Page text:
Tuesday, October 4, 2011

Don't Just Cut Away! Know When to Prune

Pruning is an important factor in a growing shrub or tree. However, unnecessary and untimely cutting of branches and stems will lessen or halt its flowering season. Know the right time when pruning various flowering shrubs and trees. This will ensure a healthy, attractive and vigorous growth of your plants.

photo from gardeninginfozone.com
There are two types of shrubs and these are deciduous and evergreen shrubs. Both these types have specific time of pruning.

Deciduous shrubs. This type opens up its buds in spring and throughout the summer and fall season, then go dormant in the wintertime and then new growth appears again in spring.

  • Spring-blooming shrubs. They flower in the spring from the season's previous growth. Pruning these shrubs largely depend on their appearance and growth. When you notice the shrub's growth to be unwieldy, it is best to prune it during late winter to start of spring (April-May). Prune back as far 1/4 to 1/2 of the previous growth. Although heavy pruning may result to reduced flowers, the whole plant will experience beneficial long term effects of pruning. Examples are forsythia and lilac.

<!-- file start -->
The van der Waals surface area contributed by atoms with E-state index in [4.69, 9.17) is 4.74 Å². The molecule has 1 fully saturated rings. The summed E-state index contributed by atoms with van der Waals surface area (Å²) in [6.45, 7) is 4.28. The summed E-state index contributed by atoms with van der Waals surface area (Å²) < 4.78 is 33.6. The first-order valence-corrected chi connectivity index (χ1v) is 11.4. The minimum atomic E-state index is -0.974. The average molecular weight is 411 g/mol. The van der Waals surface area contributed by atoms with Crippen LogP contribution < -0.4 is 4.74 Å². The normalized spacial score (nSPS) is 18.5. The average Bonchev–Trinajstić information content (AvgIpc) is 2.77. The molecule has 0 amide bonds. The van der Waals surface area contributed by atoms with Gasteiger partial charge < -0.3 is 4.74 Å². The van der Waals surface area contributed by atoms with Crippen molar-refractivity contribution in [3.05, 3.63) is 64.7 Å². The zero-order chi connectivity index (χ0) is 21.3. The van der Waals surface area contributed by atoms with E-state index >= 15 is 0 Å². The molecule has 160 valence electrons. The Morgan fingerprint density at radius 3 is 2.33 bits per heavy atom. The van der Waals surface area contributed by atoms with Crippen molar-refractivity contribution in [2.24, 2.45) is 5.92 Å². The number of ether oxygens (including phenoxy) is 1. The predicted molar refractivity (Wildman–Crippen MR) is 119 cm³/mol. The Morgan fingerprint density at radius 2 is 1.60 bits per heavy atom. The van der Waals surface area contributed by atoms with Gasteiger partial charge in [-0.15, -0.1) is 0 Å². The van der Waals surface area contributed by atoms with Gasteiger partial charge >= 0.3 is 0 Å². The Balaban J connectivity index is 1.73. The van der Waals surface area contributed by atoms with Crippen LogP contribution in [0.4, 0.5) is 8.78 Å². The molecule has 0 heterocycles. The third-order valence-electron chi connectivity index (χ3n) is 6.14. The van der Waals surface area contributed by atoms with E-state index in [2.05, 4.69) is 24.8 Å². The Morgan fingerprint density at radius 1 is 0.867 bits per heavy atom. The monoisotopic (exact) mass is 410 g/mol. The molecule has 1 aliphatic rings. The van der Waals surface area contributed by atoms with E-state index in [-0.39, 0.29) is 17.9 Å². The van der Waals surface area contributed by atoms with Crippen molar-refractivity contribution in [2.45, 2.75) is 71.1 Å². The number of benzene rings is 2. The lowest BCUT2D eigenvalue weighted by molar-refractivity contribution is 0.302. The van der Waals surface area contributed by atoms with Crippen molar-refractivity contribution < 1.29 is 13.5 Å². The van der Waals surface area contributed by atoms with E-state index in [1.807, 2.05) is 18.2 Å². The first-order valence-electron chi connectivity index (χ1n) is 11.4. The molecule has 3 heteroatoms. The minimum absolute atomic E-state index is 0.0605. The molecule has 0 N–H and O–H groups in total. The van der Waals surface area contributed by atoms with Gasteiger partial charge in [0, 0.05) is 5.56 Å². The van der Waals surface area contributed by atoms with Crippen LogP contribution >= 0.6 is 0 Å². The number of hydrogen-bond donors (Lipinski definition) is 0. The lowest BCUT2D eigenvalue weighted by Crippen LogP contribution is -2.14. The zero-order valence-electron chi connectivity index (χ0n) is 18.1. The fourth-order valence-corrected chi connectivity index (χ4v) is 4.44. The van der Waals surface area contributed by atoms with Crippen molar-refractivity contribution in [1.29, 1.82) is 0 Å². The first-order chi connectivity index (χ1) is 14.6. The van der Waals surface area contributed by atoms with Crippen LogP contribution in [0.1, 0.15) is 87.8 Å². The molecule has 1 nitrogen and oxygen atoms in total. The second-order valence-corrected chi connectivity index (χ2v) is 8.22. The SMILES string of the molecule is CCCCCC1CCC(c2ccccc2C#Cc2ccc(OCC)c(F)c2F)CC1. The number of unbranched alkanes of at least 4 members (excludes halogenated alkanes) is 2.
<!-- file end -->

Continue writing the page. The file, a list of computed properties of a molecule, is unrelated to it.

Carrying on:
• Summer-blooming shrubs. These shrubs that bloom in summer (like spirea and potentilla) can be pruned the same time as the spring-flowering shrubs. Prune in late winter to early spring and you will still be rewarded with a profuse blooming season in summer. NEVER prune the summer-flowering shrubs in late summer (July  to August) because it will lead to delayed growth and flowering. The plant will also be prone to winter damage.
Evergreen Shrubs. These shrubs stay green for the whole season. Taking care of these shrubs is done through cutting back its branches in early spring from March to April before they start to open new growth buds. Yew and Juniper are one of the examples of evergreen shrubs and they are commonly used as hedges. Prune these shrubs lightly in summertime for a neat appearance.

Deciduous Trees. The best time to prune deciduous trees is from February to March just before they open up foliage. Maple varieties will tend to bleed its sap when pruned in late winter to early spring, but don't be alarmed- the bleeding will gradually stop. Oaks are especially best to prune around February and March. Pruning oak trees around April to July will attract sap-drinking beetles harboring the oak wilt fungus and this will damage the oak.

Fruit-bearing Trees. The proper time to prune fruit trees is between February to the start of April to avoid the plant from getting injured from the freezing winter temperatures. 

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